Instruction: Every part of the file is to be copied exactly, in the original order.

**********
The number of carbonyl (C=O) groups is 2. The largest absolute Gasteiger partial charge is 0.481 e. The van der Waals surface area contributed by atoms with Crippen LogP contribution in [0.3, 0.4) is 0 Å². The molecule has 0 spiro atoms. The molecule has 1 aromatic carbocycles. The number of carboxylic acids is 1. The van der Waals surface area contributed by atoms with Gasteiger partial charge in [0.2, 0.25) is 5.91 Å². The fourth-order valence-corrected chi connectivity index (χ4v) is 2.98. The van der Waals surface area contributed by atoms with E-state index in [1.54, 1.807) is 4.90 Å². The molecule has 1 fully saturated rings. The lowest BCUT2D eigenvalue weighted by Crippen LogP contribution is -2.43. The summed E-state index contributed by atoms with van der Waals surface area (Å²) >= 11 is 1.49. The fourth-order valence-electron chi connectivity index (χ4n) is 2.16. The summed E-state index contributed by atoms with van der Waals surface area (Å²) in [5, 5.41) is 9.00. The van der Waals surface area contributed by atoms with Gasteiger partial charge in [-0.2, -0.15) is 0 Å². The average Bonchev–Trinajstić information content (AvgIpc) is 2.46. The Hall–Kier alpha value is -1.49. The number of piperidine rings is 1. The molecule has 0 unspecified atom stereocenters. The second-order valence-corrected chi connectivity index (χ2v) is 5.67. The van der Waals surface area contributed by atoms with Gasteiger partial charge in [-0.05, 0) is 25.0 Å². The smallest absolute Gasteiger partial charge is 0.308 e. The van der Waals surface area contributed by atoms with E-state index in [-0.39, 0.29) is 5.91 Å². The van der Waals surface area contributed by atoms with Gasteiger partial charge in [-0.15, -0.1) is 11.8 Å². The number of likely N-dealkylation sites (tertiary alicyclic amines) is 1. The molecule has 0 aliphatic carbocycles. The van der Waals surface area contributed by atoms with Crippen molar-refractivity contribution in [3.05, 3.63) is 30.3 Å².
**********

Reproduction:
The number of carbonyl (C=O) groups is 2. The largest absolute Gasteiger partial charge is 0.481 e. The van der Waals surface area contributed by atoms with Crippen LogP contribution in [0.3, 0.4) is 0 Å². The molecule has 0 spiro atoms. The molecule has 1 aromatic carbocycles. The number of carboxylic acids is 1. The van der Waals surface area contributed by atoms with Gasteiger partial charge in [0.2, 0.25) is 5.91 Å². The fourth-order valence-corrected chi connectivity index (χ4v) is 2.98. The van der Waals surface area contributed by atoms with E-state index in [1.54, 1.807) is 4.90 Å². The molecule has 1 fully saturated rings. The lowest BCUT2D eigenvalue weighted by Crippen LogP contribution is -2.43. The summed E-state index contributed by atoms with van der Waals surface area (Å²) >= 11 is 1.49. The fourth-order valence-electron chi connectivity index (χ4n) is 2.16. The summed E-state index contributed by atoms with van der Waals surface area (Å²) in [5, 5.41) is 9.00. The van der Waals surface area contributed by atoms with Gasteiger partial charge in [-0.2, -0.15) is 0 Å². The average Bonchev–Trinajstić information content (AvgIpc) is 2.46. The Hall–Kier alpha value is -1.49. The number of piperidine rings is 1. The molecule has 0 unspecified atom stereocenters. The second-order valence-corrected chi connectivity index (χ2v) is 5.67. The van der Waals surface area contributed by atoms with Gasteiger partial charge in [-0.05, 0) is 25.0 Å². The smallest absolute Gasteiger partial charge is 0.308 e. The van der Waals surface area contributed by atoms with E-state index in [-0.39, 0.29) is 5.91 Å². The van der Waals surface area contributed by atoms with Gasteiger partial charge in [-0.15, -0.1) is 11.8 Å². The number of likely N-dealkylation sites (tertiary alicyclic amines) is 1. The molecule has 0 aliphatic carbocycles. The van der Waals surface area contributed by atoms with Crippen molar-refractivity contribution in [3.05, 3.63) is 30.3 Å².